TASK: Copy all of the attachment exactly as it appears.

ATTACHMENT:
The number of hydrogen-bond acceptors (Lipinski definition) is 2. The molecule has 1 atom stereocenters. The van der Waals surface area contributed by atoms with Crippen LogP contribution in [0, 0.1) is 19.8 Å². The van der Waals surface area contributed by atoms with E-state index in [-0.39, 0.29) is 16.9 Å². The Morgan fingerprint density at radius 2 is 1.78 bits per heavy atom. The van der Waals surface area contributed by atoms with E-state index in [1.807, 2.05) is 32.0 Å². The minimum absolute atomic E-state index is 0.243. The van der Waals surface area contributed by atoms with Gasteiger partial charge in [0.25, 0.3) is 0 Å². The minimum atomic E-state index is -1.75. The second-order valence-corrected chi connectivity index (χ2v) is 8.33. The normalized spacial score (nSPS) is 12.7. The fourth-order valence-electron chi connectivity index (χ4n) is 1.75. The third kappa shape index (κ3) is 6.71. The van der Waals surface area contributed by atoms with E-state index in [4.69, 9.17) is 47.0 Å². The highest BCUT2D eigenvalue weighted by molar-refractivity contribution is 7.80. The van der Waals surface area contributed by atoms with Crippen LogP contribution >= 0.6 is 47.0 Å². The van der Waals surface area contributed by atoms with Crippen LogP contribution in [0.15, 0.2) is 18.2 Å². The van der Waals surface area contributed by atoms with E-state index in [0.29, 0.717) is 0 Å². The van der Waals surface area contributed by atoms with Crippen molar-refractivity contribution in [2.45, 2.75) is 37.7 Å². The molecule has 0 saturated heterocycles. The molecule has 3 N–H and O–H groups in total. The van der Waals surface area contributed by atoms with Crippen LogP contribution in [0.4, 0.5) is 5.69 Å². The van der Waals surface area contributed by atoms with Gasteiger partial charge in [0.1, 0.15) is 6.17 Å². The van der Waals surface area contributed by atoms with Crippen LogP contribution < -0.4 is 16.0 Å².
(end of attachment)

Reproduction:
The number of hydrogen-bond acceptors (Lipinski definition) is 2. The molecule has 1 atom stereocenters. The van der Waals surface area contributed by atoms with Crippen LogP contribution in [0, 0.1) is 19.8 Å². The van der Waals surface area contributed by atoms with E-state index in [-0.39, 0.29) is 16.9 Å². The Morgan fingerprint density at radius 2 is 1.78 bits per heavy atom. The van der Waals surface area contributed by atoms with E-state index in [1.807, 2.05) is 32.0 Å². The minimum absolute atomic E-state index is 0.243. The van der Waals surface area contributed by atoms with Gasteiger partial charge in [0.25, 0.3) is 0 Å². The minimum atomic E-state index is -1.75. The second-order valence-corrected chi connectivity index (χ2v) is 8.33. The normalized spacial score (nSPS) is 12.7. The fourth-order valence-electron chi connectivity index (χ4n) is 1.75. The third kappa shape index (κ3) is 6.71. The van der Waals surface area contributed by atoms with E-state index in [4.69, 9.17) is 47.0 Å². The highest BCUT2D eigenvalue weighted by molar-refractivity contribution is 7.80. The van der Waals surface area contributed by atoms with Crippen LogP contribution >= 0.6 is 47.0 Å². The van der Waals surface area contributed by atoms with Crippen LogP contribution in [0.15, 0.2) is 18.2 Å². The van der Waals surface area contributed by atoms with E-state index in [0.29, 0.717) is 0 Å². The van der Waals surface area contributed by atoms with Crippen molar-refractivity contribution in [2.45, 2.75) is 37.7 Å². The molecule has 0 saturated heterocycles. The molecule has 3 N–H and O–H groups in total. The van der Waals surface area contributed by atoms with Crippen LogP contribution in [0.4, 0.5) is 5.69 Å². The van der Waals surface area contributed by atoms with Gasteiger partial charge in [0.1, 0.15) is 6.17 Å². The van der Waals surface area contributed by atoms with Crippen LogP contribution < -0.4 is 16.0 Å².